she required the frequent admonitions of her attendants, warning her to retire on account of her health.
On the 9th of August, a great concourse of people assembled on the Steyne, at Worthing, to witness the departure of the Princess of Wales. Her Royal Highness arrived at the Steyne Hotel, about quarter-past four o'clock on that day, when, the Hon. Captain King not being ready to receive her, she drove off with Lady Charlotte Lindsay, accompanied by another lady, and Austin (her protege boy) to this village, apparently wishing to avoid the people who were waiting to see her embark, but all the carriages, horsemen, and numerous pedestrians followed Her Royal Highness to Lancing. The barge of the Jason frigate proceeded thither, but the attendants and domestics of the Princess were taken on board at Worthing.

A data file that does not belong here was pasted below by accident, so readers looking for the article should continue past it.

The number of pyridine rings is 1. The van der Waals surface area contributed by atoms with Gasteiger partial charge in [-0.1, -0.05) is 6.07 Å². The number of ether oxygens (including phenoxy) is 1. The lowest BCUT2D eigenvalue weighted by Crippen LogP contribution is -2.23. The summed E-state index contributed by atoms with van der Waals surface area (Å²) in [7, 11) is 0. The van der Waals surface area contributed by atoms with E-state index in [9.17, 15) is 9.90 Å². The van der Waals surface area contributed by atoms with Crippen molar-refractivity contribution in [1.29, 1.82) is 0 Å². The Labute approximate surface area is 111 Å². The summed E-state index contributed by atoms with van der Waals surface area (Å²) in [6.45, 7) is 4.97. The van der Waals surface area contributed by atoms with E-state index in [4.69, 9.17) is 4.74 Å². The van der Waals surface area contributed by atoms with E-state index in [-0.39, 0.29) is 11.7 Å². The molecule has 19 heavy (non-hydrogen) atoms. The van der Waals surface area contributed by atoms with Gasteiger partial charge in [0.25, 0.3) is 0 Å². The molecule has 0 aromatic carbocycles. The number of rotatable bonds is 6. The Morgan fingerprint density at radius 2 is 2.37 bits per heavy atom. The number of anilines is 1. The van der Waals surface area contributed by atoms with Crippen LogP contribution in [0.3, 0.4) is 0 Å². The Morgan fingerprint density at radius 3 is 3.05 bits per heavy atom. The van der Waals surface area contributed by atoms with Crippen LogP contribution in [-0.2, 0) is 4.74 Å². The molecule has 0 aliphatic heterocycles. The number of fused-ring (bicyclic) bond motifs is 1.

On the arrival of the Princess of Wales, she waited with some impatience for the barge, which was to bear her to the frigate destined to convey her from Albion's shores. Her Royal Highness was dressed in a dark cloth pelisse, with largo gold clasps, and a cap of velvet and green satin, with a green feather,—the Prussian hussar costume. When on board the barge, the Princess kissed her hand to the immense assemblage of ladies, who in return waved their handkerchiefs. The farewell of this illustrious personage was a silent parting, seemingly, as if the spectators intuitively feared that their shouts of affectionate regard might be misconstrued. On quitting the English shores, Her Royal Highness was so much affected that she fainted away and fell in the arms of one of her attendants. This was truly a scene at onco solemn and sublime, and the spectators were much concerned thereat.
In the upper portion of this parish there is a College, dedicated to B. Nicholas, established some years since by the Rev. N. Woodard, D.C.L., for the purpose of educating, on moderate terms, boys of the middle class. It is conducted by the Rev. E. E. Sanderson, M.A., who is